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RANDOM THOUGHTS ON THE 1 TRAIN


Another New York City mystery: cab drivers are always on their cell phones. Who are they talking to?


Another New York City mystery: cab drivers are always on their cell phones. Who are they talking to?

originally published: June, 2008

RANDOM THOUGHTS ON THE 1 TRAIN

14th Street and 6th Avenue station:
Whenever I swipe my card and the machine says, "TOO FAST SWIPE AGAIN", I think, "What? Can't handle it?!?!"

Underpass from 6th to 7th Avenue:
Fat homeless people?

Another New York City mystery: cab drivers are always on their cell phones. Who are they talking to? My friend asks, "Each other?" I've considered that possibility as well.

Hocking loogies in the underpass: okay or not?

14th Street and 7th Avenue:
The girl standing next to me is wearing flip flops adorned with a bunch of alarmingly realistic-looking green grapes. I'm hungry.
(Their resemblance to real, juicy grapes is negated by the sad little cardboard butterflies on top.)

23rd Street:
This is my favorite street. I always want to get off here.

42nd Street, Times Square:
Is it a good idea to have one advertisement in all the spots in one car? I guess it makes sense. Bombard them with one image and they'll want it. Last summer, when I had to take the shuttle most every day from Grand Central to Times Square, they had some promotion for tourism in Costa Rica or Belize, I forget. Each car was covered in a different natural scene. One car was all blue and you felt like you were underwater; there were fish pasted right above people's heads and seaweed that rose toward the ceiling. This car was my favorite and I always tried to make it in there (I usually did). The other two cars were rainforest (second favorite) and a snowy mountaintop view. On second thought, maybe the ads were for an airline. Needless to say, it was the highlight of my summer.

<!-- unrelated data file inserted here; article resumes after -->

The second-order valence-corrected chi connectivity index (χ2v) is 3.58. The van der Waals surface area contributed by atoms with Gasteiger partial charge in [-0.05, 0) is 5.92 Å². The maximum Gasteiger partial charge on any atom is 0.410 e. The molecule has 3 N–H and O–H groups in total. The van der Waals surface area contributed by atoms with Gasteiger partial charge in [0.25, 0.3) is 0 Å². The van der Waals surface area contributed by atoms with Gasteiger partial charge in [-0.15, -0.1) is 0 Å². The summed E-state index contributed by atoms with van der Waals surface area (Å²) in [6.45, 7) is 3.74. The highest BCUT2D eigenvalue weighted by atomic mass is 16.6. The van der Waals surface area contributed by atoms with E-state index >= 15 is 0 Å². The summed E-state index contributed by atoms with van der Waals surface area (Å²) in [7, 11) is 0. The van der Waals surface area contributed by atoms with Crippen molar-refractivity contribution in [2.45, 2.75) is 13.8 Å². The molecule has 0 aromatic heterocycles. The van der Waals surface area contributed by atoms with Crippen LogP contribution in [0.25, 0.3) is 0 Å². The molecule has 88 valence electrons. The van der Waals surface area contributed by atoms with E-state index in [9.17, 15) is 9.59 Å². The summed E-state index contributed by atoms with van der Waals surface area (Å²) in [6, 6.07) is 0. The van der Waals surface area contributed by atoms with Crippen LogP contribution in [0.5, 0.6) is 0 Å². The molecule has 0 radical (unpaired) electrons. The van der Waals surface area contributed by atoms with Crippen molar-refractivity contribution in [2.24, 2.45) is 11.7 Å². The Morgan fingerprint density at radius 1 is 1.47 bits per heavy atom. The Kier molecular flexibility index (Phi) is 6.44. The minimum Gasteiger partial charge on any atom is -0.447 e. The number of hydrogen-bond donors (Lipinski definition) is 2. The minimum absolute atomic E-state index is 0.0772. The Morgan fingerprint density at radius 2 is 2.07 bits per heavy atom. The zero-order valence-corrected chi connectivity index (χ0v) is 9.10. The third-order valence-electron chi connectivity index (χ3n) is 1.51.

50th Street:
"Really smart idea, guys, let's check the train during rush hour. Jeez."
Rush hour is actually more like eight to nine, asshole.

Kazuo Ishiguro is my new writing spirit guide.

66th Street:
A waft of something that smells like a boy I used to love reaches my nostrils, but when I turn and look at the man sitting next to me he is tiny, Hispanic and maybe forty-five, fifty years old.

79th Street:
I get off at the next stop and I still haven't reached any major conclusions in this faux-essay, philosophical or otherwise.

Is that guy staring at me? Does he think I'm pretty? Is there something on my face? Or is he judging me based on what I'm reading? (The Paris Review. Thank God he didn't see me earlier when it was People.)

86th Street:
Here I go!

Kelsey Osgood

NY editor, Kelsey's interests include eavesdropping, thaumaturgy, Pick-Up Sticks, and going on "adventures."

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